Explosive Material Identification from a Distance (EMID)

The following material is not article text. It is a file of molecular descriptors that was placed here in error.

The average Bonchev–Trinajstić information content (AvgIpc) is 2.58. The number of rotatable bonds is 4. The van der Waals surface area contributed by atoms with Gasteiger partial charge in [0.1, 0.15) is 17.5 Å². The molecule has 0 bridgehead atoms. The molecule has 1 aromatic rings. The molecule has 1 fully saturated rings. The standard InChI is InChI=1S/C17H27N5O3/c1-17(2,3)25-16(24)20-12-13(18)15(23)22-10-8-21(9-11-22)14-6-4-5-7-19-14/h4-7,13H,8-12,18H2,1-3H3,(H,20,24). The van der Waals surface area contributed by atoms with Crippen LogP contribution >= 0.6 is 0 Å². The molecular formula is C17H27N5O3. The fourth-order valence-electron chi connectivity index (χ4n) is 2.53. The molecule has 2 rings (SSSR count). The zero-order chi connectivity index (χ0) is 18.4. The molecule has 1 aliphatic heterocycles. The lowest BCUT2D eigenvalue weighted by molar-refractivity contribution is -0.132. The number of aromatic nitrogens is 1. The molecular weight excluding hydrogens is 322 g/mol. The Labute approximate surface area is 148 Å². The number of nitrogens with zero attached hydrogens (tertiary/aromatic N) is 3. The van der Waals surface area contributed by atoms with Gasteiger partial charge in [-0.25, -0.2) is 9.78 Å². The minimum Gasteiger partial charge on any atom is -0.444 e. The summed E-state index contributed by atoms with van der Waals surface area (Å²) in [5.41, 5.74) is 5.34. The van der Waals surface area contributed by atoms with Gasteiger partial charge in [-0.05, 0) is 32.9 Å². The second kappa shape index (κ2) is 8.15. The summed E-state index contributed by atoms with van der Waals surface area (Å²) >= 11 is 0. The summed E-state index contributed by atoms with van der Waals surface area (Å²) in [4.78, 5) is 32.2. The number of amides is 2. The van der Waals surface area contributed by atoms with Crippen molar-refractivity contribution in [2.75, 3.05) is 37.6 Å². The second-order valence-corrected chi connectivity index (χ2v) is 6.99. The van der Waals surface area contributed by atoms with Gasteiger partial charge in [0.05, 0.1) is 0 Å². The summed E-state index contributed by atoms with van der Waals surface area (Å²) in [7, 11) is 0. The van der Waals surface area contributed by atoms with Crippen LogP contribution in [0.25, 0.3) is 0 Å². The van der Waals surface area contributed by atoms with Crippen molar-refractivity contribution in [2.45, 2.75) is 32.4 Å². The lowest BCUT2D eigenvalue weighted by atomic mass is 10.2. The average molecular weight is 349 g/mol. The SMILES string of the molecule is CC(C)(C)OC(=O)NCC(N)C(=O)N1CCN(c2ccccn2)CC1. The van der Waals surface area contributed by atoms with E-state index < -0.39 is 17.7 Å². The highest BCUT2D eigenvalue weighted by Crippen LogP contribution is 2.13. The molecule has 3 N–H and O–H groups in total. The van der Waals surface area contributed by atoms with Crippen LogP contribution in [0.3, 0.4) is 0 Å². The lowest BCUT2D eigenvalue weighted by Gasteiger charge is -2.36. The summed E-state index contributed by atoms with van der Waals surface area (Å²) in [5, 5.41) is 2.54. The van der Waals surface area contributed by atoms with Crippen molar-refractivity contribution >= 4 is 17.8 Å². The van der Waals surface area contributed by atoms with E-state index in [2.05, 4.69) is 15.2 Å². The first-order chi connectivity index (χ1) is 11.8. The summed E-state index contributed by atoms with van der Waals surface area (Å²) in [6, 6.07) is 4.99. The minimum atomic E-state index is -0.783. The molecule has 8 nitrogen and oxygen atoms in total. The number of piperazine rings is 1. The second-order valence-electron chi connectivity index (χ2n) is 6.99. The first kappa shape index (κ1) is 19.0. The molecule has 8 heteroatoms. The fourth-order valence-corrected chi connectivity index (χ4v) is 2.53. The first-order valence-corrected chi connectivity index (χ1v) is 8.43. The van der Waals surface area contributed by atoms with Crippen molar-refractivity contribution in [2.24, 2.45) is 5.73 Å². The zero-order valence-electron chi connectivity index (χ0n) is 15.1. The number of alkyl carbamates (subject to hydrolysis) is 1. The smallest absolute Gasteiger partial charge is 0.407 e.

EMID is possible using our Remote Explosive Detection System (REDS) which interrogates the distant unknown suspect material using a high flux pulsed neutron beam, pinging the unknown suspect material thereby creating gamma ray emissions which are then measured along vertical and horizontal axis’s. Assuming a single gamma is produced per neutron impinging upon the target material from the gun. The required flux of gammas needed at the detector to identify materials is X, and since the point source geometry that yields low divergence angle neutron beams at a sufficient stand-off distance occurs with 1/r2 attenuation, the relationship is Flux at the GN (Gun Nozzle) = E(x) 1/r2 ,where r is the standoff distance. The nominal single neutron source used in the REDS is designed for 1.8x1010 n/s pulsed. The ULRCP (robot) detection system is comprised of neutron and gamma ray detector arrays. Multiple detector arrays are used to monitor both the back scattered and the forward scattered neutrons and gamma rays. The fact that we can program the muzzle velocity to match the distance and angle parameters with respect to the gamma detector specification is key to the operation of the system. The data from the detector arrays is transmitted to the REDS where it is processed and analyzed. The resultant data from each array is compared to a known table of explosive materials, and further used to produce multiple images of the unknown target material which is then displayed on the laptop LCD screen. An immediate audible alarm is given once positive identification is made well within five seconds. The image data is displayed in less than one minute.